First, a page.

TAKE SAFETY PRECAUTIONS
Lackadaisical attitude of Malaysians a bane of authorities
FEB 6: A couple and their two sons, aged between 17 and 58, killed in a house fire in USJ 2, Subang Jaya;
Feb 14: Two girls aged 7 and 10, and their family’s 29-year-old maid killed in another house blaze in Kepong; and,
Feb 18: Eight children between 8 and 16 years old killed when a car ploughed into them while cycling along the Middle Ring Road in Johor Baru, Johor.
In just a span of 12 days, 15 lives were lost in three separate tragedies, leaving their families to mourn their loss. These are memories too painful to forget. The abrupt passing of loved ones just does that. I, too, had lost a dear uncle in a hit-and-run accident, and several friends in road tragedies.
As a Muslim, I believe that our lives, and when and how we go are in God’s hands. But, with all due respect to those who perished and their families, those who share the sentiment that these incidents are rather fated, as well as authorities investigating the cases, the human factor behind these incidents should be a lesson for us all.
The lackadaisical attitude of Malaysians towards safety is something that has been a bane of authorities, who have campaigned relentlessly to create awareness so that the public will take precautions for the sake of their safety and security. While I was covering the Feb 14 tragedy, the Federal Fire and Rescue Department assistant director-general (Investigation Division) Edwin Galan Teruki had, without directly disclosing their early findings into the fires, advised the public on electrical appliance safety and the crucial need for home owners to have smoke detectors and fire extinguishers.
“A cheap one would suffice,” he said, referring to the smoke alarm, which was an aspect, he said, many Malaysians overlooked when it came to home safety. But, having all this said by a fire investigator, how many of us would actually take heed and buy them?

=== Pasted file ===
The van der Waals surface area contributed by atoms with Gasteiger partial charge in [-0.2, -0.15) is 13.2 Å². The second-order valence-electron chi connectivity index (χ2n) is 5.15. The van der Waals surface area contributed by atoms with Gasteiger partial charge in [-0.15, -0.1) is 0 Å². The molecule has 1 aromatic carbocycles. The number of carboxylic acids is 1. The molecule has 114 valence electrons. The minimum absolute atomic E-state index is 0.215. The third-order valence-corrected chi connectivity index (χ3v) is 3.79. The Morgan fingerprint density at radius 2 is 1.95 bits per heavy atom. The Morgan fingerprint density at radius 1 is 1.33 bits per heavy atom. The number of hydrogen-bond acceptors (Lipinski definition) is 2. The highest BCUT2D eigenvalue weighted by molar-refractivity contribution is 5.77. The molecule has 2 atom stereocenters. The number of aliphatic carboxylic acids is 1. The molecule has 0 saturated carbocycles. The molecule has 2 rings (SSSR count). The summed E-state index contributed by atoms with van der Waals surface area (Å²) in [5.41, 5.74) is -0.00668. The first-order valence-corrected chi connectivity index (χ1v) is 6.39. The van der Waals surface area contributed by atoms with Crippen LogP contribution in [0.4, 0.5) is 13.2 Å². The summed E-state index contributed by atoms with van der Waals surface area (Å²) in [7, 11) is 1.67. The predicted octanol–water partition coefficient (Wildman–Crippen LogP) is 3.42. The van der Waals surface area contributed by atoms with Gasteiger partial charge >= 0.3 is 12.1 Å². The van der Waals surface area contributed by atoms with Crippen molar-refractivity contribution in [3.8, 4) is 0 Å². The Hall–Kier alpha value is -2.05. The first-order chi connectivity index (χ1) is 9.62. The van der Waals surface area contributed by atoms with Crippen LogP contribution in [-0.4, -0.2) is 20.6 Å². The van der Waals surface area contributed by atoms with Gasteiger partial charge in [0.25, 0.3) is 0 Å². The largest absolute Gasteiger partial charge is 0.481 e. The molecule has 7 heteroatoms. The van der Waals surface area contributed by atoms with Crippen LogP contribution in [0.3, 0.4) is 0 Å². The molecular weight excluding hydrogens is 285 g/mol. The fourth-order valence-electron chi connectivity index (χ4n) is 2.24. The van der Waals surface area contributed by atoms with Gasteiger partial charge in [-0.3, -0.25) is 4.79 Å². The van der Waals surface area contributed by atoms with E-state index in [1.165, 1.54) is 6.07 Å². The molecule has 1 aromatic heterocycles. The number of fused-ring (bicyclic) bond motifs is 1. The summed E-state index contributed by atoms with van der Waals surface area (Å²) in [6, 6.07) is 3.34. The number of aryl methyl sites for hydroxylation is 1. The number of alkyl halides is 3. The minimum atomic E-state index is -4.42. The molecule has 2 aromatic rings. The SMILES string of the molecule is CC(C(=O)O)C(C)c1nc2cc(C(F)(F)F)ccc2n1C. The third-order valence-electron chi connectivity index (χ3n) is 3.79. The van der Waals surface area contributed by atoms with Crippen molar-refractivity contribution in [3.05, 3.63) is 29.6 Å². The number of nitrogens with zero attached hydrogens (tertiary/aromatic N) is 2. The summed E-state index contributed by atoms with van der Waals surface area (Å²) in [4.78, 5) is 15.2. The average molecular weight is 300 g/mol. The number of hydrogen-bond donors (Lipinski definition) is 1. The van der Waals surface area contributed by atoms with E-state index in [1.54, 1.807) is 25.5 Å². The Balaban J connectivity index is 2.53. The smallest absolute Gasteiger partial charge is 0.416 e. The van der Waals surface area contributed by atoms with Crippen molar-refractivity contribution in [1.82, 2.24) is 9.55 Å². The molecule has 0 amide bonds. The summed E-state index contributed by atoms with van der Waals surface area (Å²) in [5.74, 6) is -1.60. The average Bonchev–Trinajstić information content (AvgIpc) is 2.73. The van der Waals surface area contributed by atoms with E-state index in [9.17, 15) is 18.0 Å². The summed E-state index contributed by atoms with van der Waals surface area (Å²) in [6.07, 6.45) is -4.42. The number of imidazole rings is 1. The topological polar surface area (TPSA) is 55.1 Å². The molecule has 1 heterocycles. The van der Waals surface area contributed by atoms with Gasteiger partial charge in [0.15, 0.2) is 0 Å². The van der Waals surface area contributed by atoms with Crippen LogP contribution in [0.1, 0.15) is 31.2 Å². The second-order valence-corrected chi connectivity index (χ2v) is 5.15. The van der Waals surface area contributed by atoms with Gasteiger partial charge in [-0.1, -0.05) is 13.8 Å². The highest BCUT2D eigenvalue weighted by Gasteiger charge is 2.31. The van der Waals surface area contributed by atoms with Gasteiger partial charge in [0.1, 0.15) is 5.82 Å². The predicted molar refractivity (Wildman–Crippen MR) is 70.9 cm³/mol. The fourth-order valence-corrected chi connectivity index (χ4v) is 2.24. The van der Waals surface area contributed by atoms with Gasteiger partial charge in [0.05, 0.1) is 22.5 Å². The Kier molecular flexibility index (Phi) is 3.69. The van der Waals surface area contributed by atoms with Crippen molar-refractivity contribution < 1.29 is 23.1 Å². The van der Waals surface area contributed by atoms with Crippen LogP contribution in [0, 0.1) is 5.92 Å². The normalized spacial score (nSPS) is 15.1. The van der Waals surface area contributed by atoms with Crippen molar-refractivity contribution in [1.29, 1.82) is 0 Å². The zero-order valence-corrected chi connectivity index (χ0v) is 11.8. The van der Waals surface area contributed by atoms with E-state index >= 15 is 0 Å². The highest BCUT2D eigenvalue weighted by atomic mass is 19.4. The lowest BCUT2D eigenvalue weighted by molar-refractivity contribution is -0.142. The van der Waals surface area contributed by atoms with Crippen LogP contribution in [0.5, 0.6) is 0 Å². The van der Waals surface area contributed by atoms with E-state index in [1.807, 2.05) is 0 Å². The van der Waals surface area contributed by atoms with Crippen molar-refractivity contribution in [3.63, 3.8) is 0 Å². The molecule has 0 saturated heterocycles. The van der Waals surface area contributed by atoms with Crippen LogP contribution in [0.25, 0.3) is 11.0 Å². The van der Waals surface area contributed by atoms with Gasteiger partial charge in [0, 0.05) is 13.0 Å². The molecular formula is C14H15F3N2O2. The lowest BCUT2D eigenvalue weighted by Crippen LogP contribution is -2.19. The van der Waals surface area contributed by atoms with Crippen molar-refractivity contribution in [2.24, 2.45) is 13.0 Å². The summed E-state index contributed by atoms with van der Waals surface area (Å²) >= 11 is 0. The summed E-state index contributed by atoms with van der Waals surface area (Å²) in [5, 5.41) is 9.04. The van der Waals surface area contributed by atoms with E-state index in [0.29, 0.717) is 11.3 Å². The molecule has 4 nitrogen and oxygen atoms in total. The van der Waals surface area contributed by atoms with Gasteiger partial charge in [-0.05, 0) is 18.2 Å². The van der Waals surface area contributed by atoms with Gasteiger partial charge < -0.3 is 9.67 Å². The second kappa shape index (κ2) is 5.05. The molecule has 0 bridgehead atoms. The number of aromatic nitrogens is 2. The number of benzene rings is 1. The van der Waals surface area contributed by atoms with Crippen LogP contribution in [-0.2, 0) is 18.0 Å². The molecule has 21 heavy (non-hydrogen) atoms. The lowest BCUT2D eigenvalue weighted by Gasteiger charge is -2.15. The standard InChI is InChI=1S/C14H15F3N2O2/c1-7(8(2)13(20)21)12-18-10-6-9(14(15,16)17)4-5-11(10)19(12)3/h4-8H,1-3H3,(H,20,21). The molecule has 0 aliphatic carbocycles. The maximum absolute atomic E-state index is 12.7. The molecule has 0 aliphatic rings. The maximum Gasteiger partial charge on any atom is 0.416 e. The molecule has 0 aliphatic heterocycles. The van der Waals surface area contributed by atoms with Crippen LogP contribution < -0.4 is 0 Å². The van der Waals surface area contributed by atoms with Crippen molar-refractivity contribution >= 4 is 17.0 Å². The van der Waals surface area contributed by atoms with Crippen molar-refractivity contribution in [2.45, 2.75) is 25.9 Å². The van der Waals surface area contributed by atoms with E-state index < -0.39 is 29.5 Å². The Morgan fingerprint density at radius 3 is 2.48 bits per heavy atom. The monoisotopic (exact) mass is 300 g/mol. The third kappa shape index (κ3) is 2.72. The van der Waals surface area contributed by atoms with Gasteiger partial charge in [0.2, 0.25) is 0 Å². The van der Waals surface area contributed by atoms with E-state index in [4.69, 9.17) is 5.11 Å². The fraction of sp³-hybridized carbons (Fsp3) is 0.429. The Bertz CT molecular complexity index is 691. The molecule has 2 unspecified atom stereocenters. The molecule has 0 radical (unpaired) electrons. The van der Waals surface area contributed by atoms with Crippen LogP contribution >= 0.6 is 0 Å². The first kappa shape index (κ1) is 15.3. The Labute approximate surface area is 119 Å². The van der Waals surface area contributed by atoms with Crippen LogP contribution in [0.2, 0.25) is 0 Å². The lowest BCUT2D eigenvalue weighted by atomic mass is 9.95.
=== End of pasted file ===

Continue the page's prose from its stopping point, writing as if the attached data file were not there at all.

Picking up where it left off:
A 3kg powder-type fire extinguisher, the last time I checked, costs around RM150, while a basic smoke detector costs only RM20. I consider this cheap, compared to how much our lives and valuables are worth in the event of a fire.
Most Malaysians have this attitude where they believe that such a tragedy would never happen to them, until it does. Be they fire, road crashes, snatch thefts and so on, many take safety and security measures for granted.
During my years in this newspaper’s crime desk, I had come across many cases where victims of crime and mishaps had incidents befall them due to their own ignorance.
Examples of this attitude are easy to spot. We see them every day — from not wearing seat belts and crash helmets, texting while driving, driving in a dangerous manner, leaving electrical appliances switched on at all times, carrying valuables while walking close to the road and leaving
areas dirty and just right for Aedes mosquitoes to happily breed around our houses. The same goes in the “mosquito bicycle” tragedy.
While police have cleared the female car driver of allegations that she was on the phone or driving under the influence when her car ploughed into the victims, eight lives had been lost nonetheless. There should not be any excuse for this. If the road there was dark, one should not speed in such conditions. Parents and the community must also play their roles to ensure that our children are safe. There must be coordinated efforts to steer our younger generation towards a healthy lifestyle and activities, and, while we’re at it, undertake these activities safely.
We must return to the old practice of being concerned about each other.
The busybody or jaga tepi kain
orang stigma, is something that we can do with when it comes to safety and security. The Malaysian community must look out for each other. If not us, who?
Having said this, while we believe that what is fated by God is bound to happen no matter what, we must not forget that God also wants us to take care of ourselves.